Doug Lung /
01.05.2012 12:00AM
RF Shorts – Jan. 5, 2012

Pete Putnam Tests Mohu Leaf and WallTenna
HDTV Expert Pete Putman tested the Mohu Leaf and WallTenna indoor TV antennas with his trademark thoroughness. In the article Useful Gadgets: Super-Flat Indoor TV Antennas – Do They Really Work? he tests the antennas for reception of TV stations on Channel 6, a variety of high-band VHF channels, along with UHF stations in two different markets. The article includes spectrum analyzer photos so you can compare the gain of the antennas on some selected channels. As I read the evaluation, the Mohu Leaf is better constructed, offsetting some of the advantages of the larger WallTenna. Overall, performance is about the same on UHF, but the larger WallTenna performed better on VHF. Putnam also compared the two flat antennas with his Kowatec and Radio Shack "budget" model antennas. His conclusion was that the flat antennas did not have a distinct advantage over them, but the flat antennas had the upper hand in design.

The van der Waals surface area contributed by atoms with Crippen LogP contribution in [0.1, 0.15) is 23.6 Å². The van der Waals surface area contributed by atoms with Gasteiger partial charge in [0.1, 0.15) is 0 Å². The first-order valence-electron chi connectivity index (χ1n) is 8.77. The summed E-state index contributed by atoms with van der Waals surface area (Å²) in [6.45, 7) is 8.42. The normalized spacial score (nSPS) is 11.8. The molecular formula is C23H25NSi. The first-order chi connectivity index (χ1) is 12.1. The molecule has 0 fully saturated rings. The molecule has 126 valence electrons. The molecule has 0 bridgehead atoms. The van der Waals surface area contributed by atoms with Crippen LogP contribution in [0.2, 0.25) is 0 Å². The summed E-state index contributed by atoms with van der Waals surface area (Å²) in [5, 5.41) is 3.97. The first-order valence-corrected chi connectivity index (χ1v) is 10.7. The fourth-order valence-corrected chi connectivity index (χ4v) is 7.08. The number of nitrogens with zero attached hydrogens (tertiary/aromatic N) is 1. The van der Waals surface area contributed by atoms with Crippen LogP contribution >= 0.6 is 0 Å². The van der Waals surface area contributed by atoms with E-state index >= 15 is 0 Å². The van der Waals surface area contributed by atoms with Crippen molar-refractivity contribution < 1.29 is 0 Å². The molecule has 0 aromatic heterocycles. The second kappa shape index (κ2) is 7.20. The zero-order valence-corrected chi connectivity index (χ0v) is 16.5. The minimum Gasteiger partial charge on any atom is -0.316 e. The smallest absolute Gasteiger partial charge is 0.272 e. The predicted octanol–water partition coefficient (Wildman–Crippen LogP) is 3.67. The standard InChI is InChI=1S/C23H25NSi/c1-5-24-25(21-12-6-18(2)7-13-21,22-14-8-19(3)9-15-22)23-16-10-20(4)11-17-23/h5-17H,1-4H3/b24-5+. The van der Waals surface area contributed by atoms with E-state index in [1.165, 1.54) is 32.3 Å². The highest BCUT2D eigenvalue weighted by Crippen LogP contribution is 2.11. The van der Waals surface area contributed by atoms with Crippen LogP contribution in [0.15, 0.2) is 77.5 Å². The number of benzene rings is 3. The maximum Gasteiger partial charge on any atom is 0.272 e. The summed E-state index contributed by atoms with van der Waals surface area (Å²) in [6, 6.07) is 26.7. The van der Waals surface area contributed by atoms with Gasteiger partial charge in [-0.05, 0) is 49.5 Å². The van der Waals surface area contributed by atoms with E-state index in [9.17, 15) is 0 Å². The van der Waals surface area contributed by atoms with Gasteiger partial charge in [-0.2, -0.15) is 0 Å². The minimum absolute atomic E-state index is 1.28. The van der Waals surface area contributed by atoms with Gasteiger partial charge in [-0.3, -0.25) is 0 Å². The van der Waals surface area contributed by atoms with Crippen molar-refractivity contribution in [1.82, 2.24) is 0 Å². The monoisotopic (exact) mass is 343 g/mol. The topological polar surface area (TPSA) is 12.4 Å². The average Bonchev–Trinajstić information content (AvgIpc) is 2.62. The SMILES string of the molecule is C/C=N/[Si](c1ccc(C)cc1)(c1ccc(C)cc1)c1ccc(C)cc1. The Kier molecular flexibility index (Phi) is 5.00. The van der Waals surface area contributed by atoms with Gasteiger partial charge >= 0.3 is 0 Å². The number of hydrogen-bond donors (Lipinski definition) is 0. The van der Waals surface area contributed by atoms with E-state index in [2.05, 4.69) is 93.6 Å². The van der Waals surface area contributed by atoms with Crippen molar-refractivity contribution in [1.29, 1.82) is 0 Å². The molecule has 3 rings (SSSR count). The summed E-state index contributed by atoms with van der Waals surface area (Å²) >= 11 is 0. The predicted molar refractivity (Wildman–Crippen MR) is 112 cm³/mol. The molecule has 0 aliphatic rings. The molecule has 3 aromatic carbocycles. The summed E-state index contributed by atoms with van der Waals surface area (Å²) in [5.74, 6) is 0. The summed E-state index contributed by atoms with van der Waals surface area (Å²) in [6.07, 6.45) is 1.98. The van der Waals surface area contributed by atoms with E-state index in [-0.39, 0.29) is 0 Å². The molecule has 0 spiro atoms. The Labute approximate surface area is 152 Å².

Siano Plans U.S. Mobile DTV Push
Olga Kharif from Bloomberg News writes Siano sets sights on U.S. mobile-TV market in her article published in the San Francisco Chronicle's Business Report. In the article, Siano CEO Alon Ironi said, "We need to see the creation of a positive perception of the mobile-TV market in the eyes of the financial community. It's almost a condition for going public. Right now, if you talk to an average analyst, all they know about mobile TV is it failed."

The article said Siano is planning a push into the United States next year. The company is weighing a filing for an initial public offering and the timing may depend on how quickly mobile DTV takes off with Americans.

Home Priced to Sell; Amenities Include 10-Story Sat Dish
Ayesha Minhaj, on the NBC Bay Area Website, describes Bomb-Proof Earth Station for Sale in Carmel Valley, Calif. This is the former AT&T Jamesburg Earth Station. It was used to take live images from the Apollo 11 landing on the moon in 1969 and send them out to the rest of the world. The property includes the 10-story dish antenna, an associated 20,000 square-foot facility, a three-bedroom house, basketball court, barn, two private wells, a helicopter landing pad, and 160 acres of land. Minhaj says the building is designed to handle a five megaton nuclear blast. The sale price is $2,950,000. If one of my wealthy readers purchases it, I'd love to get a tour.


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